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A disruption is always an interruption. It’s something that gets in our way preventing us from doing what we set out to do. That’s the negative take. But there’s a positive angle from which to view a disruption.

Bill Jensen reframes the conversation about disruption in his book, Disrupt! Think Epic. Be Epic. Yes, he touches upon how disruptions can be horribly bad. But really, the takeaway for me is how disruptions can positively change the course of your life.

To share his perspective on disruption, Bill is talking to lots people over Skype and having them share personal stories about how disruptions have radically changed their life. It’s a series on YouTube called DISRUPTIVE HEROES.

Bill invited me to play along and I jumped at the chance because it allowed me the opportunity to tell the story of how Lisa Denney Compton is my disruptive hero.

Lisa forever disrupted my life and my career by hiring me as a field marketing specialist for Starbucks in 1995. If that disruption didn’t happen, I shudder to think where I would be today.

Lisa took a huge risk in hiring me. Not only did I lack experience, but my wicked-good stutter made me unhirable to so many companies. Lisa was able to look past my stuttering and hired me into a role where I flourished.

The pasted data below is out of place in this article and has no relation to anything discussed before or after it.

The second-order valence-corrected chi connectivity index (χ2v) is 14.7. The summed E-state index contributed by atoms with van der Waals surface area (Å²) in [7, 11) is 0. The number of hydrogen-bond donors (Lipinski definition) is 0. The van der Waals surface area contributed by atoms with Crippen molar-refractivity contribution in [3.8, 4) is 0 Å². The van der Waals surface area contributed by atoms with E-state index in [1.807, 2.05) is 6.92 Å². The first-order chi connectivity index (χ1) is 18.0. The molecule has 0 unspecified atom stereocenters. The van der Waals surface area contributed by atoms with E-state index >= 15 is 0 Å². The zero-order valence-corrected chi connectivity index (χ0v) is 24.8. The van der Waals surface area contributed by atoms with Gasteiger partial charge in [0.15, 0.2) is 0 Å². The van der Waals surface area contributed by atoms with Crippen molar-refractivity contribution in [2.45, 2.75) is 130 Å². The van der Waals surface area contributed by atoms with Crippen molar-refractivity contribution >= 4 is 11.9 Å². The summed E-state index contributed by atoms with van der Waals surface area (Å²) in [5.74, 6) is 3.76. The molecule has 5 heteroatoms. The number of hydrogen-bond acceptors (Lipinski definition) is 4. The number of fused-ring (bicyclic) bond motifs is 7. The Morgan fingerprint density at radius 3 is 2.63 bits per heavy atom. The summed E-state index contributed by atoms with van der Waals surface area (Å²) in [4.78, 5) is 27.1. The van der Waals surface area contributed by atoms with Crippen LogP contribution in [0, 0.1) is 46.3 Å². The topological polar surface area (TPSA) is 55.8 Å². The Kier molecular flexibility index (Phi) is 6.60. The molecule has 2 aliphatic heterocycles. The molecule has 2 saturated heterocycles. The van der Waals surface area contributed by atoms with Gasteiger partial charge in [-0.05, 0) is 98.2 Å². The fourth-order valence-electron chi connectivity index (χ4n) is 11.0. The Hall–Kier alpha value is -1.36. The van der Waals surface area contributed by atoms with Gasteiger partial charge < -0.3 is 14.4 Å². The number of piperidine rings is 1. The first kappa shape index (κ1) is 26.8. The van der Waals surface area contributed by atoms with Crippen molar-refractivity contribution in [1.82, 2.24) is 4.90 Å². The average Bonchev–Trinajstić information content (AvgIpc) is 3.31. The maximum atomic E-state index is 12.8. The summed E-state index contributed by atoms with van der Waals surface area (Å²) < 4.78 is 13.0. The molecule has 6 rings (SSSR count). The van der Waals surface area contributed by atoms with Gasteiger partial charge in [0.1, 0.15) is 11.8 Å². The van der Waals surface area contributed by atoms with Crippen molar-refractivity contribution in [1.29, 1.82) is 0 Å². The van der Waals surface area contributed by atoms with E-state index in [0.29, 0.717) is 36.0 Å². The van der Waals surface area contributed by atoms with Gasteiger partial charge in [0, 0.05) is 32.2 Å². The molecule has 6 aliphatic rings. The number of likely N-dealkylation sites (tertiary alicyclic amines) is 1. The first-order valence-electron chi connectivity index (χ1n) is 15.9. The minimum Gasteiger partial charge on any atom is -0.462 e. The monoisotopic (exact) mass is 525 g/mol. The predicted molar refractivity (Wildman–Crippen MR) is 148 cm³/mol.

To learn the very personal story of how Lisa positively disrupted my life, watch below. (You’ll also hear me talk about my favorite disruptive change [tasty craft beer] and the disruptive change I’m struggling with [my smartphone that’s making me dumber].)

The Power of Follow-Through

I’m a Jackie Huba fan. Been one since late 2002 when I first read Creating Customer Evangelists. Over the years I’ve come to know Jackie as much more than a colleague, but as a good friend. A few years ago she started talking about the marketing genius of Lady Gaga. I was skeptical but I kept an open mind as Jackie began telling me everything Lady Gaga did to become this generation’s Madonna.

Jackie first shared her appreciation for Lady Gaga’s marketing skills in a blog post from February 2010. At that time, Jackie was a principal at Ant’s Eye View (now part of PWC) and knee deep in enterprise consulting work. Her Loyalty Lessons from Lady Gaga blog post began to receive a lot of attention and Jackie’s infatuation with Lady Gaga grew.

In early 2012, Jackie had reestablished herself as an independent marketing consultant but couldn’t shake loose her attachment to Lady Gaga as a marketing genius. She had gathered enough material to write a book sharing how big and small businesses can benefit from what Lady Gaga did to sell over 23-million albums and rake in hundreds of millions of dollars from touring the world. However, Jackie, having co-authored two marketing books, couldn’t envision herself being a solo author.

Jackie faced what Steven Pressfield describes as RESISTANCE in his masterful book, THE WAR OF ART. Pressfield writes, “The more important a call or action is to our soul’s evolution, the more Resistance we will feel toward pursuing it.”